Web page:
Around the world, UNDP is well placed to help programme countries deliver on all the major global development-related agendas agreed this year. Our expertise and experience across poverty reduction, MDG implementation, governance and rule of law, and building resilience, along with our knowledge networks and co-ordination role within the UNDG, make us well equipped to help countries deliver the integrated sustainable development solutions required to meet the SDGs. The SDG agenda is an opportunity to strengthen and deepen our policy and programme support to national partners.

So, 2015 is a significant year, and these are complex and unpredictable times. But I am fully confident that under the leadership of Cihan and Olivier, and with the support of all our senior staff gathered here today, RBEC will deliver on the Strategic Plan, and will continue to support and advance national and global human and sustainable development priorities.

Let me share with you a few observations on RBEC, and my expectations for your priorities and continued successes.

As a Bureau working within a predominantly middle-income context, you have accumulated a wealth of experience in and developed a culture of working with very low core funding. As a result, you know how to build strong partnerships, you know how to deliver quality results, and you know how to ensure that UNDP is a relevant partner. It is no accident that this Bureau’s operations across the region can leverage US$14.5 from partners for every US$1 of core funding received. As the whole of UNDP is increasingly working in a low core funding environment, RBEC’s experience in leveraging resources and partnerships is one from which others can learn. Your strong partnership with the European Commission is critical: the total amount of EU-UNDP contracts signed between RBEC and the European Union for this region totaled more than 154 million Euros in 2014, on the strength of our strong relationships with national partners, delegations, and the Commission in Brussels.

Over time, RBEC has also laid the groundwork for UNDP to step up support for South-South Co-operation and for partnerships with emerging development contributors. This work began with helping to build the ODA capacities of new EU Member States rather more than a decade ago. In recent years, we have developed global strategic partnerships with Turkey and Russia. The meeting which RBEC co-organised last June with TIKA on emerging development partners was an invaluable contribution to advancing this agenda globally, and to making concrete recommendations to the UN Development Co-operation Forum last July.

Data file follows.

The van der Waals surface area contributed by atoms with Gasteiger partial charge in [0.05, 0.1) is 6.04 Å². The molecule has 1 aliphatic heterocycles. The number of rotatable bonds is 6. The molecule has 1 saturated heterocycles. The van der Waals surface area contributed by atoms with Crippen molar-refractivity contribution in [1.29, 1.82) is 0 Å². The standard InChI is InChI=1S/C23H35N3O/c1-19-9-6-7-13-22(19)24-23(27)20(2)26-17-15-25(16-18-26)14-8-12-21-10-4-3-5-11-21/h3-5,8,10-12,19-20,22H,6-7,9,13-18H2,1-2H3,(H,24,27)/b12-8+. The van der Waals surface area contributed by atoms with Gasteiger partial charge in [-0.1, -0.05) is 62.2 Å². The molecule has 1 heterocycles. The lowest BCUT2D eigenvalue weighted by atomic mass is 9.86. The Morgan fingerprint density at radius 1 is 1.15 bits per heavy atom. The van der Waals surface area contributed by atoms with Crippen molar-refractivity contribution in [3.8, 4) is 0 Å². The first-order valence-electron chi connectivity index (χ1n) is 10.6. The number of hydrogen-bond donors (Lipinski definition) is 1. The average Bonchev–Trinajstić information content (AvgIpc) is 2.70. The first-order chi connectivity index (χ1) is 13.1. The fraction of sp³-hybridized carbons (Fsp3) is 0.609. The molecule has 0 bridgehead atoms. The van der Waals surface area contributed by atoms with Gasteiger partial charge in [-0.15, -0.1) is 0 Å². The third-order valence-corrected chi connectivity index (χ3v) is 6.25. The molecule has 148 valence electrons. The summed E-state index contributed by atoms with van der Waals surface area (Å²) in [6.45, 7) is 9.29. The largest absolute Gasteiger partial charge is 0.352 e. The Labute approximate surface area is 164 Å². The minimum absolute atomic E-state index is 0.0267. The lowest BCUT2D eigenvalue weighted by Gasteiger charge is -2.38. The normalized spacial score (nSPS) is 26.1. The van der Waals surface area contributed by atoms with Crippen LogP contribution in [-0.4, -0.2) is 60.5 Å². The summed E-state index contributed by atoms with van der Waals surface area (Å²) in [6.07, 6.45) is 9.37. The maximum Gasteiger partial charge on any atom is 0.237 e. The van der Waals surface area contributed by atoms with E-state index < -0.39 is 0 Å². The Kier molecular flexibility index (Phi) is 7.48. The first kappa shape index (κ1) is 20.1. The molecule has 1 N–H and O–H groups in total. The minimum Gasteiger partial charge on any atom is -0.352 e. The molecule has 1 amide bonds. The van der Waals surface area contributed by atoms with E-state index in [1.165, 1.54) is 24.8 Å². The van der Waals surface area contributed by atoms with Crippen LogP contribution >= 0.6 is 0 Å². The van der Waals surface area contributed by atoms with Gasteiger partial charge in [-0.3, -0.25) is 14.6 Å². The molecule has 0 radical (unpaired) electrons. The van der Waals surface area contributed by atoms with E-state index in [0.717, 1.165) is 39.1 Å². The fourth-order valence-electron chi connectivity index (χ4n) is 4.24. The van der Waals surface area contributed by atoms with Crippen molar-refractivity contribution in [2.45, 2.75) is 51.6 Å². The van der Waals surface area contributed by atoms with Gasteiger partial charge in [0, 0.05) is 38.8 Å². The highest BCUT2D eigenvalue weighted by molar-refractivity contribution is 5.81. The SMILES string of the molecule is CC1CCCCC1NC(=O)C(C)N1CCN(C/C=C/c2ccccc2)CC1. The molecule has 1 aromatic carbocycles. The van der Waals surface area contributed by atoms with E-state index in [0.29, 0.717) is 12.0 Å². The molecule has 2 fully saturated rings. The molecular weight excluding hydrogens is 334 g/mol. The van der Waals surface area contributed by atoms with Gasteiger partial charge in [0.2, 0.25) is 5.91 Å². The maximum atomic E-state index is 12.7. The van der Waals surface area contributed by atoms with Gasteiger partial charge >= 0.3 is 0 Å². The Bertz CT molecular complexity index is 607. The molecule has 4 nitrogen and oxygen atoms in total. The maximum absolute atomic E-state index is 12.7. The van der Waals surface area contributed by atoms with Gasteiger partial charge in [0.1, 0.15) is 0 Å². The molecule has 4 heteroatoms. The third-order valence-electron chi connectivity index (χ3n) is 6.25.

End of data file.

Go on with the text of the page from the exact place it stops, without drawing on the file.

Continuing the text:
RBEC is also known as a leading innovator in UNDP. Our global Budva Declaration on Innovation was born in November 2013 in Montenegro, and committed us to deepen our exploration and use of innovative approaches to development. Innovation abounds in our Country Offices in this region, and I look forward to seeing and hearing of many more examples like those I was briefed on during my visit to Armenia last September.

RBEC delivers. I was very pleased to see that notwithstanding the many challenges the region has faced this past year, the Bureau exceeded its original delivery plans. Please accept my profound thanks to you and your teams for this achievement.

Finally, a word about this Regional Meeting – it occurs as major new global agendas are being negotiated and in uncertain times. It comes as we know we must do more with more constrained core funding. The quality of our communications is critical. Our partnerships with national counterparts, the UN system, donors, and the wide range of other development actors matter a great deal. You will be discussing all of these matters in the coming days. I hope the outcome will enable RBEC to build on its high quality work across the region, and I wish you all a happy and constructive meeting and a very successful 2015.